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Supports PE HS-ESS1-2 : Earth’s Place in the Universe
Supports DCI ESS1.A: The Universe and Its Stars, PS4.A Wave Properties, PS4.B: Electromagnetic Radiation
Engages in SEP 4:Analyzing and interpreting data and CCC 1:Patterns, 6:Structure and function
The motion and make up of stars and galaxies provide evidence for the Big Bang theory.
Required: Pre-Flight Training – Spectra: SDSS Spectrum Graphs
Recommended: Pre-Flight Training – Redshift: The Basics
With some basic understanding about redshift and the tool of the SDSS spectrum graph in hand, you are prepared to explore how redshift is measured and how it can be used. We will need lots of spectra.
Accessing Data through the Science Archive Server (SAS)
If you want to look at a lot of spectra at one time, the easiest place to access them is through the Science Archive Server (SAS). SAS is the latest image and spectrum service for the SDSS. But before you can use SAS, you need a starting place.
Space is vast and infinite, and with 500 million stars in the SDSS database, there are enough stars to go around for all researchers. Everyone should be able to start in a unique location, or Special Place (as you proceed in your experimentation and data collection, you will be able to build upon your knowledge base for your Special Place since you will continue to revisit it in other activities). If you completed the activity, My Special Place in the Database, you already have a set of coordinates as your own Special Place. Use the RA and Dec that you recorded during that activity. If you do not yet have your own Special Place, you will use RA and Dec to define a starting place (which will then become your Special Place, your very own “little plot of space real estate” to explore evermore).
If you already have a Special Place in the Database, great. Start there. If you don’t or need additional help to locate a starting place, you can choose one using the Constellations Notebook.
Working in SAS
When you arrive at an SAS Spectra List page, bookmark the location. Next, notice that each row represents a different object that was captured by the spectrograph. The Survey, Plate ID, and MJD columns are identical. This set of data was gathered under the same observing goals (Survey) using the same spectroscopic plate (Plate) on the same day (MJD). It isn’t until you get to the fourth column (Fiber #) that the information becomes unique. Scroll down and notice that there are either 640 or 1000 objects in the list depending upon the survey. You can reorder any column by clicking the up-down arrows on the column heading.
Launching into an exploration of redshift requires that we observe several different types of spectra. We can use the top row on the spectra list in SAS to sort the columns using a variety of commands. If you are familiar with SAS, sort your table to display stellar spectra with a signal-to-noise ratio greater than 15, ordered by increasing redshift. Follow the instructions below if you need help.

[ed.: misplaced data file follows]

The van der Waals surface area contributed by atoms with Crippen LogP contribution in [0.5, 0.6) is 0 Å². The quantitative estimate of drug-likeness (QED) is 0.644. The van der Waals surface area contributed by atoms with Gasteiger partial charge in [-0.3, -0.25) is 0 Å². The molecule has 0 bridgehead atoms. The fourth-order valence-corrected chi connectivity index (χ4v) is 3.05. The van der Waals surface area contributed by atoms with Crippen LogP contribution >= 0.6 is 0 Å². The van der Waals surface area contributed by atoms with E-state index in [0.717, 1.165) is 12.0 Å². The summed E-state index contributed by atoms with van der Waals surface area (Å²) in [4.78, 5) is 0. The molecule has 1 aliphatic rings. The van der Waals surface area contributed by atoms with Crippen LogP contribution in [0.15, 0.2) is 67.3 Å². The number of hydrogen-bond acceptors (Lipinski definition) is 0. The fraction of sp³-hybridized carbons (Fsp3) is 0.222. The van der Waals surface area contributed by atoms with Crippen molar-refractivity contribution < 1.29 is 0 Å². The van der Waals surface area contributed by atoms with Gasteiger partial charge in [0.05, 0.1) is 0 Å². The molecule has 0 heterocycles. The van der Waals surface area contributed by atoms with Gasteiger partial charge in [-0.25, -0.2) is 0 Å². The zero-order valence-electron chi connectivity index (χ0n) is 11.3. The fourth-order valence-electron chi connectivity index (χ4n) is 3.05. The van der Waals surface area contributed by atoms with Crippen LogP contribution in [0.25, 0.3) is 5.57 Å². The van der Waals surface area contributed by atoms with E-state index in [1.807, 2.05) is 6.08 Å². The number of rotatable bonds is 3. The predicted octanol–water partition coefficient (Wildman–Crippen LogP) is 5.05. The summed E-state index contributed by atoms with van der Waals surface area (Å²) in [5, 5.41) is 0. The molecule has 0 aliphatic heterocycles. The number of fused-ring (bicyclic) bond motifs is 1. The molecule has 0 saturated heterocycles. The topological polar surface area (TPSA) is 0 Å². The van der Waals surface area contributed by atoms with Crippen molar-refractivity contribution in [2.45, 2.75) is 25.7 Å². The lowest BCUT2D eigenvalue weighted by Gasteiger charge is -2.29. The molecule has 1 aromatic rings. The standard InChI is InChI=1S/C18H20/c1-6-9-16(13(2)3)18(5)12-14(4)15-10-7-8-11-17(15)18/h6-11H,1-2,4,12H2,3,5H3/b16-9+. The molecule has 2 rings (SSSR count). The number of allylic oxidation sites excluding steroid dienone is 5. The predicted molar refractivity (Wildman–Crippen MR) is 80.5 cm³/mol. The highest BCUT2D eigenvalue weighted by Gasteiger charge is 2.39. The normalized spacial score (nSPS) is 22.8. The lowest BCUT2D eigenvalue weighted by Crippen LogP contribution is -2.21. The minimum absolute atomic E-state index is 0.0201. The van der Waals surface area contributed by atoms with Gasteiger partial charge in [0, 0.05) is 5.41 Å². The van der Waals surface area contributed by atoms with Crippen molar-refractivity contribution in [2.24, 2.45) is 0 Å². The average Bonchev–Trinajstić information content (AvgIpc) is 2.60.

- Begin at your starting place in SAS.
- Select objects that have less jagged spectral graphs by typing “>15” in the signal-to-noise ratio column – r(s/N)2.
- Narrow your table to display only stars by typing STAR in the Class column.
- Click the Redshift column header to sort the column in ascending order.
Note the range of redshifts in the table.
What does zero redshift look like?
With your collection of stellar spectra at hand, locate a star with zero redshift. Clicking the plot link (or anywhere in the row, for that matter) opens the interactive spectrum tool. There can be a lot of different shapes for the continuum of a star. This activity is not concerned with the shape of the graphed line, so it doesn’t matter which stellar spectrum you pick. For now, focus on the bumps and dips (absorption and emission lines). Recall that the graph is the combination of the individual contributions of light from many different kinds of atoms.
We begin by focusing on the pattern of light produced by hydrogen atoms (see image on left). Take note of any patterns you see or other features you are curious about. It’s likely there is an activity or resource in Voyages to help you explore further.
With your zero redshift spectrum in view, investigate the location of some of the absorption lines on your graph. The basic steps are listed below. Use the image below for a little help. For a lot more help, try the video, SAS Interactive Spectrum.
- Locate the wavelength of the Hydrogen Alpha line on the Line Measurement Information table in the Rest Wavelength column. Record that number.
- Locate the same line on the graph. If the redshift is zero, it should be in the same location reported. Later, this will not be as easy, so practice now. Do the numbers match exactly? Describe what you observe.
Find Redshifted Spectral Lines
Astronomers determine redshift by locating patterns in the absorption or emission lines in a spectrum. They determine the amount the pattern is shifted from the standard that is produced in the laboratory as seen in the image on the right.
- Open a spectrum in the interactive tool.
- Locate the familiar hydrogen alpha line. Record its location on the x-axis.
- Observe several different galaxies with different redshifts. What else do you notice about the list of spectral lines recorded for each galaxy?